Regulator Accused of Bias

Regulator Accused of Bias


Landowners go to court in bid to stop power line


With a report from Dawn Walton

July 19, 2007, The Globe and Mail

CALGARY -- Alberta's energy regulator, already the subject of three provincial inquiries over its handling of hearings into a proposed Calgary-Edmonton power line, now faces a court action as well, as a group of Alberta landowners has filed a motion demanding the regulatory proceedings be quashed.

The motion, filed yesterday in the Court of Queen's Bench in Calgary, alleges that the Alberta Energy and Utilities Board (EUB) demonstrated bias in favour of the proposed transmission project by hiring private investigators to spy on opponents, thus rendering the proceedings void, according to one of the lawyers representing the landowners.

Major energy projects such as the transmission line must go through a series of regulatory hearings and public consultations before finally being approved by the EUB. Declaring the process void would at the very least cause the project, which was originally proposed in 2004, to be substantially delayed.

"The EUB has said that it hired private investigators, and we have evidence that indicates they infiltrated the landowner group opposing this project and stuck their noses into discussions," said James Laycraft, a founder of law firm Wilson Laycraft. "I think we have a pretty good case for sanctions against the regulator."

The proposed $495-million, 330,000-volt power line would be the largest transmission project ever constructed in Alberta and is expected to be completed in 2009 by Calgary-based electric transmission company AltaLink. It has been controversial from the start, with local residents saying they weren't adequately consulted before the route was selected. Those frustrations gathered disturbing momentum this year, when a hearing in Red Deer dissolved into shoving and screaming, and a woman attempted to punch a lawyer.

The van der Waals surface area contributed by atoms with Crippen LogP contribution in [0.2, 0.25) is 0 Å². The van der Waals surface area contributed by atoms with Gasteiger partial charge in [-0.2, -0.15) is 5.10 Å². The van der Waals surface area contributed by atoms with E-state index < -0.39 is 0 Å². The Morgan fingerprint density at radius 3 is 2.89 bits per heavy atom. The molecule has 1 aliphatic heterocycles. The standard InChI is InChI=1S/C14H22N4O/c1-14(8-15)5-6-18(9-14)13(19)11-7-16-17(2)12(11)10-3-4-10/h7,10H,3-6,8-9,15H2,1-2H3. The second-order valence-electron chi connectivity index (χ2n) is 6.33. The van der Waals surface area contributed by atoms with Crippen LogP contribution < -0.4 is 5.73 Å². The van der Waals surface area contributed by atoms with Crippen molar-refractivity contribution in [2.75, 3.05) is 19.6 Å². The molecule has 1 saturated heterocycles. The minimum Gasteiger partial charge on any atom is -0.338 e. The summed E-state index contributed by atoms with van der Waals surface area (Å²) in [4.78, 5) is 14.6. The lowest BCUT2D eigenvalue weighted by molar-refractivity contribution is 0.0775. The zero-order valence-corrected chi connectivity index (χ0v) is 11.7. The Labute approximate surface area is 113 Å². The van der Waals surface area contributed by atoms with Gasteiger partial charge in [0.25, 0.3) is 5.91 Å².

As a result, the EUB banned the public from the hearings but arranged for the proceedings to be shown on closed-circuit television. In June, the regulator hired four plainclothes investigators to hang around landowners and their lawyers watching the hearings, a move that EUB spokesman Davis Sheremata said was intended to identify emerging security threats and protect the public.

>The private investigators passed themselves off as concerned landowners, and one, Don MacDonald, joined a conference call in which landowners discussed strategies with their legal counsel.
© Copyright 2007 CTVglobemedia Publishing Inc. All Rights Reserved. and The Globe and Mail are divisions of CTVglobemedia Publishing Inc., 444 Front St. W., Toronto, ONCanadaM5V 2S9Phillip Crawley, Publisher